In Part One, I went over some of the more common Wordpress hacks I've seen, and ways to detect them/find where they're hiding. Here, I'm going to look at the second part of the equation: removing the hack without damaging your site. I will also go through some of the more unique hacks I've come across and some basic strategies to make sure you don't get hacked again.
Step One: Back Up Your Data
This is a key step because it's an easy one to forget. It's even easier to regret the choice not to follow it, though; in a digital environment, data is as unique as it is irrepleable - at least, without potentially significant time and effort. So, before you delve into the files in your system, ensure that you make a copy of them somewhere - better safe than sorry, after all.
At this point, you can also do things such as put up a 'Website experiencing techinical difficulties - we'll be back soon' message if you choose to; this is probably a good idea, since people viewing your site before you've cleaned it up are potentially having their systems compromised because of your site. This is never good. Putting up a temporary splash page saying you're working on the site is one way to avoid this.
Step Two: Go Hunting
Some cursory checking of the file system via FTP client (or even SSH client) should show you the date the hack occurred on; just look for the date modified for files that you've determined to be hacked. In Wordpress, the core files will rarely be modified, so it shouldn't be too difficult to find the date of the hack.
At this point is where the manual work comes into play. Depending on the extent to which your site has been compromised and the number of files hit, it may be easier to download a fresh install (of the version of Wordpress your site uses!) and replace the infected files with the ones from the install. This isn't always an option, however; I work on cleaning up the sites of a lot of clients whose sites I've never dealt with until they're hacked. This means that I don't always know the version of Wordpress they're running going in, nor do I know they haven't chosen to do something silly like hack Wordpress core. It's unlikely that they would, but I have no way of knowing, and so replacing the files is not generally something I want to do, despite the backup from step one (you did create a backup as I recommended in step one, right?).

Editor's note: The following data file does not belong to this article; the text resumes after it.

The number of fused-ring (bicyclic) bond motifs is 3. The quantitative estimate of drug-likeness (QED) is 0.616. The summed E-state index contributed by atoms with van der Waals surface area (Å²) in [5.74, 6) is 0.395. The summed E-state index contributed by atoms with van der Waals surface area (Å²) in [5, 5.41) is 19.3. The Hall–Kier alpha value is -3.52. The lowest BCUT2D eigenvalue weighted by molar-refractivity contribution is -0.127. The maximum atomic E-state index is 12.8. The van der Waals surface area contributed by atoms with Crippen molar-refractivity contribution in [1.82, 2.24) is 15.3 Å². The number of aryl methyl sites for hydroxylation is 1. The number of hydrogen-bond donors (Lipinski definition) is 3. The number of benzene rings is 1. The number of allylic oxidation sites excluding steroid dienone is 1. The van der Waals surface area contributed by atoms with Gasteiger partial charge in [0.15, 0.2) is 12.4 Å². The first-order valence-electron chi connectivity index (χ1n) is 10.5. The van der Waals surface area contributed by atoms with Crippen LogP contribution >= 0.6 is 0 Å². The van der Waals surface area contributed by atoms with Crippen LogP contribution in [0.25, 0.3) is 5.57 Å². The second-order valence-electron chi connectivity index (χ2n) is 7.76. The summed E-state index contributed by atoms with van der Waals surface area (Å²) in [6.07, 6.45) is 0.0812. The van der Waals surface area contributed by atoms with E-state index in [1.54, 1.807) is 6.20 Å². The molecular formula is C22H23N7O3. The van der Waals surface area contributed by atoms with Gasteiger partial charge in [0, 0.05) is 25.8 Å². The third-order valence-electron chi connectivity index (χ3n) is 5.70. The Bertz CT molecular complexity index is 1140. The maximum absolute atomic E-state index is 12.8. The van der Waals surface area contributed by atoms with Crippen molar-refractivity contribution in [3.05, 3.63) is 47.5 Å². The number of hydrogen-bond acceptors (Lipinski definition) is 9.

If you've downloaded a fresh install of Wordpress and replaced the infected files, then great! If you don't feel you can do that or there aren't very many files infected, then you are left with option 2: getting rid of the problem manually. This is most often the solution I take; it's about as simple as it sounds. Using your FTP program (you can also use VIM or something similar via SSH client - I prefer not to), and arranging files by date modified to find the infected files more easily, you open each file in a text editor (Text Pad is good for this), then you look for the bad code. It will generally be in the very top or very bottom of the file, or it will be inserted directly before/after the '<body>' tag. Part One of this series deals with what sorts of 'bad code' you might find there; if you can't figure it out, then one easy way to find it is to download a fresh copy of Wordpress, then compare the infected file with its counterpart in the download. Delete the text, save the file, and move on to the next one.
This can be a time-consuming process, but sometimes it's the only thing that can be done. You could also try running a specialized find-and-replace command via SSH client, however I am always leery of this; one slight mistake/miscalculation and you've whacked a good portion of your site (you backed the data up, right?).
Step Three: Make Sure the Problem is Gone
After you've removed the bad code, you need to make sure it's gone. You also should probably consider changing your FTP/SSH password to make sure you don't get hacked again in the future, as well.
I always do a quick scan through the site manually, looking for anything odd; typically I start on the home page, do a 'View Source' on it, scan through where the problem would typically be, then load up a few other pages of the site and do the same - you want to make sure that
- Pages on your site load properly